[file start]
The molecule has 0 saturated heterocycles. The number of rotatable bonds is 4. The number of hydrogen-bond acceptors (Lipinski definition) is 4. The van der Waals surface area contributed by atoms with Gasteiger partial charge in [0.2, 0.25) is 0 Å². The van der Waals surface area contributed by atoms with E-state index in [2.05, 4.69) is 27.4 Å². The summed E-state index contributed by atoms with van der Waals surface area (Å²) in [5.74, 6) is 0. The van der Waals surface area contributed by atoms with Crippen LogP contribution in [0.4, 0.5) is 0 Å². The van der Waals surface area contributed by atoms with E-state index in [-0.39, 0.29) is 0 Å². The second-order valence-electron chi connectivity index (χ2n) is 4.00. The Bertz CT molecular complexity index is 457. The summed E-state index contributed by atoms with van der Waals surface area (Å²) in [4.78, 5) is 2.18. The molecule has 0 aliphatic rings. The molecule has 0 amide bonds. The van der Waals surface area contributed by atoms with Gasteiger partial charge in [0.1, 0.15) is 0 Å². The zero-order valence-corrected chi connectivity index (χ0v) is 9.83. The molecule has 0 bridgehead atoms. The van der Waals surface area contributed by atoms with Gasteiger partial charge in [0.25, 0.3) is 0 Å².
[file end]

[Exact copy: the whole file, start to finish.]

The molecule has 0 saturated heterocycles. The number of rotatable bonds is 4. The number of hydrogen-bond acceptors (Lipinski definition) is 4. The van der Waals surface area contributed by atoms with Gasteiger partial charge in [0.2, 0.25) is 0 Å². The van der Waals surface area contributed by atoms with E-state index in [2.05, 4.69) is 27.4 Å². The summed E-state index contributed by atoms with van der Waals surface area (Å²) in [5.74, 6) is 0. The van der Waals surface area contributed by atoms with Crippen LogP contribution in [0.4, 0.5) is 0 Å². The van der Waals surface area contributed by atoms with E-state index in [-0.39, 0.29) is 0 Å². The second-order valence-electron chi connectivity index (χ2n) is 4.00. The Bertz CT molecular complexity index is 457. The summed E-state index contributed by atoms with van der Waals surface area (Å²) in [4.78, 5) is 2.18. The molecule has 0 aliphatic rings. The molecule has 0 amide bonds. The van der Waals surface area contributed by atoms with Gasteiger partial charge in [0.1, 0.15) is 0 Å². The zero-order valence-corrected chi connectivity index (χ0v) is 9.83. The molecule has 0 bridgehead atoms. The van der Waals surface area contributed by atoms with Gasteiger partial charge in [0.25, 0.3) is 0 Å².